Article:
• Joseph would have power not just over peace time operations but also times of war as indicated by manning the chariot.
  • Fifth, Pharaoh gives Joseph an Egyptian name, Zaphenath-Paneah.
    • One commentator writes, “The exact meaning of this ancient Egyptian name is unknown, though it undoubtedly signified something grandiose. In the Targum, one of the oldest translations of the Torah, it is interpreted as “the man to whom mysteries are revealed,” while the historian Josephus translated it, somewhat similarly, as “the revealer of secrets.”[3]
    • But today, the most widely accepted translation of Joseph’s Egyptian name is what was proposed by Steindorff[4]: “God speaks and he lives” or “the god has said: he will live.”[5]
      • If this translation is true, Pharaoh acknowledged the power and character of Joseph’s God, “the Elohim.”
  • Sixth, Pharaoh arranged for Joseph to marry Asenath, the daughter of Potiphera, a priest in the city of On.
    • That Joseph married into the priestly caste, which had authority and influence, further enhanced Joseph’s power.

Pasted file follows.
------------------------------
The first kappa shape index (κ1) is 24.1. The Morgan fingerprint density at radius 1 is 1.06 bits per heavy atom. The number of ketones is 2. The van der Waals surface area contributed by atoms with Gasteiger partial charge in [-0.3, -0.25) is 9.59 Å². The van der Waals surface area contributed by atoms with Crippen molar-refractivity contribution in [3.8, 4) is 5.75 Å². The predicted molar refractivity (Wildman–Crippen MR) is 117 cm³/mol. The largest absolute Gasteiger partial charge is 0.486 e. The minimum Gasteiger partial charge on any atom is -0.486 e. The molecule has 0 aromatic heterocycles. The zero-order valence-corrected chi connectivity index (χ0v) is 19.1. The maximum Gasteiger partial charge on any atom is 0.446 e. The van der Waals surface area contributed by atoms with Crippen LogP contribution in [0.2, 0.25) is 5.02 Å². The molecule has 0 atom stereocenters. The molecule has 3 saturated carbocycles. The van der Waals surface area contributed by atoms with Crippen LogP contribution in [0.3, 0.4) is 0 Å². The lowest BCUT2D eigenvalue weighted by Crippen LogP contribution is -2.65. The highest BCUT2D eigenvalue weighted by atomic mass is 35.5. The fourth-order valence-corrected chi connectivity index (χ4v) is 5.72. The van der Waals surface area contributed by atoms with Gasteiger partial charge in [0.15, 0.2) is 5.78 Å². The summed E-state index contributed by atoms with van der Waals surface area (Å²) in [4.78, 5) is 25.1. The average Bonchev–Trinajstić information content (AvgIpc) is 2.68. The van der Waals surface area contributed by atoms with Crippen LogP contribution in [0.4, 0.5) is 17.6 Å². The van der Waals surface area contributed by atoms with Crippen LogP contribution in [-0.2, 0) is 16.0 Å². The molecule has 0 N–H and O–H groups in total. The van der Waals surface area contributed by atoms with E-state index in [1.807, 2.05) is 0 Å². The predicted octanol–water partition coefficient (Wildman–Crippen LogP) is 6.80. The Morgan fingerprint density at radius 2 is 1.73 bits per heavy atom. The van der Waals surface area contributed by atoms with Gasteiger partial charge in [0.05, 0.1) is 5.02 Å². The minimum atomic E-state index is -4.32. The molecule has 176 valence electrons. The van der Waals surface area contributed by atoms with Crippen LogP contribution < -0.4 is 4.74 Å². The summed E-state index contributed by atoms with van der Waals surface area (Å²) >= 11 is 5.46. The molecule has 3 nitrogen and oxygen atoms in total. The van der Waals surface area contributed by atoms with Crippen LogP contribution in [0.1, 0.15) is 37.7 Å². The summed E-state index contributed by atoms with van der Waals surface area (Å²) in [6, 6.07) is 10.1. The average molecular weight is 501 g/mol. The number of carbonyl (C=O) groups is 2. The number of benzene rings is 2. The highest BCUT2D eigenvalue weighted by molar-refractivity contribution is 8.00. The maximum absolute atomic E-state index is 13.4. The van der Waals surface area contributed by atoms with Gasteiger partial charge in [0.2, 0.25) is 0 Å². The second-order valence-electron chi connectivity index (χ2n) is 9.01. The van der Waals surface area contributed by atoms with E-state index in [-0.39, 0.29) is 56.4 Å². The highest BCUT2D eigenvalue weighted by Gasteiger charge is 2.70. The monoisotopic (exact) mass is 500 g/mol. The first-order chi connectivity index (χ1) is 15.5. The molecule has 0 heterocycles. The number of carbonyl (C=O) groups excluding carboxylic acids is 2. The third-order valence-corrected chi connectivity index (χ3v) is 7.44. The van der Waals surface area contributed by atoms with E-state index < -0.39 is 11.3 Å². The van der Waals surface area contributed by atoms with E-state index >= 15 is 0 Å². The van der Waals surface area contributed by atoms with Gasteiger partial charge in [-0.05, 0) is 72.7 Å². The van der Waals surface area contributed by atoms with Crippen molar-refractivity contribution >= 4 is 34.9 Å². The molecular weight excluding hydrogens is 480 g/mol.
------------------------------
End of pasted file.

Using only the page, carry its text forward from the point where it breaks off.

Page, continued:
• Just to clarify, Potiphera the priest, although sharing the same name, is not Potiphar the captain of the guard that we met back in Genesis 39.

F.B.Meyer writes, “It was a wonderful ascent, sheer in a single bound from the dungeon to the steps of the throne. His father had rebuked him; now Pharaoh, the greatest monarch of his time, welcomes him. His brethren despised him; now the proudest priesthood of the world opens its ranks to receive him by marriage into their midst, considering it wiser to conciliate a man who was from that moment to be the greatest force in Egyptian politics and life. The hands that were hard with the toils of a slave are adorned with a signet ring. The feet are no longer tormented by fetters; a chain of gold is linked around his neck. The coat of many colors torn from him by violence and defiled by blood, and the garment left in the hand of the adulteress, are exchanged for vestures of fine linen drawn from the royal wardrobe. He was once trampled upon as the offscouring of all things; now all Egypt is commanded to bow before him, as he rides forth in the second chariot, prime minister of Egypt, second only to the king.”[6]